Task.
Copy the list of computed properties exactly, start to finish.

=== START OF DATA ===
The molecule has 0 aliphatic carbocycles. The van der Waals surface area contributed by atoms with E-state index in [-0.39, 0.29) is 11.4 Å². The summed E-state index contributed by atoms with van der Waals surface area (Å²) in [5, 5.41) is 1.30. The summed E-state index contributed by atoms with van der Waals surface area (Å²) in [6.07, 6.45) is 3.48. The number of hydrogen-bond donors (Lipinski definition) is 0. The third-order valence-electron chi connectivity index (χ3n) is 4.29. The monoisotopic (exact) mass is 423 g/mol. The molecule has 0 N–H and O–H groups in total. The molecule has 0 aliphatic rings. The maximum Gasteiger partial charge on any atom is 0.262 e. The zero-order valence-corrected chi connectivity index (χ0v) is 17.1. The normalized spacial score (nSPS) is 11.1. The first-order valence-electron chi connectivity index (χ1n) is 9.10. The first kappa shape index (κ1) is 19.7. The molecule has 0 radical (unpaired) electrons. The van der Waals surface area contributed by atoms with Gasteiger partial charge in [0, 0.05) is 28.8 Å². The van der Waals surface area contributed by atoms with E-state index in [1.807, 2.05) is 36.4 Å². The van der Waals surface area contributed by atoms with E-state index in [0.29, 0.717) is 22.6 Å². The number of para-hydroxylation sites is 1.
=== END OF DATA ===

The molecule has 0 aliphatic carbocycles. The van der Waals surface area contributed by atoms with E-state index in [-0.39, 0.29) is 11.4 Å². The summed E-state index contributed by atoms with van der Waals surface area (Å²) in [5, 5.41) is 1.30. The summed E-state index contributed by atoms with van der Waals surface area (Å²) in [6.07, 6.45) is 3.48. The number of hydrogen-bond donors (Lipinski definition) is 0. The third-order valence-electron chi connectivity index (χ3n) is 4.29. The monoisotopic (exact) mass is 423 g/mol. The molecule has 0 N–H and O–H groups in total. The molecule has 0 aliphatic rings. The maximum Gasteiger partial charge on any atom is 0.262 e. The zero-order valence-corrected chi connectivity index (χ0v) is 17.1. The normalized spacial score (nSPS) is 11.1. The first-order valence-electron chi connectivity index (χ1n) is 9.10. The first kappa shape index (κ1) is 19.7. The molecule has 0 radical (unpaired) electrons. The van der Waals surface area contributed by atoms with Gasteiger partial charge in [0, 0.05) is 28.8 Å². The van der Waals surface area contributed by atoms with E-state index in [1.807, 2.05) is 36.4 Å². The van der Waals surface area contributed by atoms with E-state index in [0.29, 0.717) is 22.6 Å². The number of para-hydroxylation sites is 1.